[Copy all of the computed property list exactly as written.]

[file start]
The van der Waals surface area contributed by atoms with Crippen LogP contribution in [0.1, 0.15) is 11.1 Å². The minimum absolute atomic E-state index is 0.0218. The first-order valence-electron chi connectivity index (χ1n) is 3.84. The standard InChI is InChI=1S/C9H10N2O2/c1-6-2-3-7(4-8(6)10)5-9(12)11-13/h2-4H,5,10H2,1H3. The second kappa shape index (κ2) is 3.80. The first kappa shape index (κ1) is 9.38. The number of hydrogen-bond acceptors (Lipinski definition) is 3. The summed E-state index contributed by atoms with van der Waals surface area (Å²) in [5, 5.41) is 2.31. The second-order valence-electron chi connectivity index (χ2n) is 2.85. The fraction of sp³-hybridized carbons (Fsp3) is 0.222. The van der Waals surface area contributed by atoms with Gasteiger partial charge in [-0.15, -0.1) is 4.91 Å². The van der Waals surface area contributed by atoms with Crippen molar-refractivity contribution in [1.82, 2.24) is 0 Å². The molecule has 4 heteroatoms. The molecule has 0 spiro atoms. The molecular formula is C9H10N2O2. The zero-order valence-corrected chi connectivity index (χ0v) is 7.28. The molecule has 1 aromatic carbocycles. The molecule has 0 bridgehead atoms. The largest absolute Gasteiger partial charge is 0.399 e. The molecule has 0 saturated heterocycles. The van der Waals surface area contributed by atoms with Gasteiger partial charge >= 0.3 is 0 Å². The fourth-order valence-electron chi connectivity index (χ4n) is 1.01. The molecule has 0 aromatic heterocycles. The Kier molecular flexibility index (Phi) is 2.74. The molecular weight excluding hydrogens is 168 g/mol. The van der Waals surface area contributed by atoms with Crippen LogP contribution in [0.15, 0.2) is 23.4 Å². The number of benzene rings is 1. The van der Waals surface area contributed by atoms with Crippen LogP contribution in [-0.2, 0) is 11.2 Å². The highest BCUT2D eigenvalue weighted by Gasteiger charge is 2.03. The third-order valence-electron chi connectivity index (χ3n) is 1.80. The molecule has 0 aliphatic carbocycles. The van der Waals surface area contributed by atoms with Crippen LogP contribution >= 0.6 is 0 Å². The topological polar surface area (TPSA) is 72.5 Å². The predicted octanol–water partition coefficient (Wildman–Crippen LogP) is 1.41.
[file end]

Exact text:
The van der Waals surface area contributed by atoms with Crippen LogP contribution in [0.1, 0.15) is 11.1 Å². The minimum absolute atomic E-state index is 0.0218. The first-order valence-electron chi connectivity index (χ1n) is 3.84. The standard InChI is InChI=1S/C9H10N2O2/c1-6-2-3-7(4-8(6)10)5-9(12)11-13/h2-4H,5,10H2,1H3. The second kappa shape index (κ2) is 3.80. The first kappa shape index (κ1) is 9.38. The number of hydrogen-bond acceptors (Lipinski definition) is 3. The summed E-state index contributed by atoms with van der Waals surface area (Å²) in [5, 5.41) is 2.31. The second-order valence-electron chi connectivity index (χ2n) is 2.85. The fraction of sp³-hybridized carbons (Fsp3) is 0.222. The van der Waals surface area contributed by atoms with Gasteiger partial charge in [-0.15, -0.1) is 4.91 Å². The van der Waals surface area contributed by atoms with Crippen molar-refractivity contribution in [1.82, 2.24) is 0 Å². The molecule has 4 heteroatoms. The molecule has 0 spiro atoms. The molecular formula is C9H10N2O2. The zero-order valence-corrected chi connectivity index (χ0v) is 7.28. The molecule has 1 aromatic carbocycles. The molecule has 0 bridgehead atoms. The largest absolute Gasteiger partial charge is 0.399 e. The molecule has 0 saturated heterocycles. The van der Waals surface area contributed by atoms with Gasteiger partial charge >= 0.3 is 0 Å². The fourth-order valence-electron chi connectivity index (χ4n) is 1.01. The molecule has 0 aromatic heterocycles. The Kier molecular flexibility index (Phi) is 2.74. The molecular weight excluding hydrogens is 168 g/mol. The van der Waals surface area contributed by atoms with Crippen LogP contribution in [0.15, 0.2) is 23.4 Å². The number of benzene rings is 1. The van der Waals surface area contributed by atoms with Crippen LogP contribution in [-0.2, 0) is 11.2 Å². The highest BCUT2D eigenvalue weighted by Gasteiger charge is 2.03. The third-order valence-electron chi connectivity index (χ3n) is 1.80. The molecule has 0 aliphatic carbocycles. The van der Waals surface area contributed by atoms with Crippen LogP contribution >= 0.6 is 0 Å². The topological polar surface area (TPSA) is 72.5 Å². The predicted octanol–water partition coefficient (Wildman–Crippen LogP) is 1.41.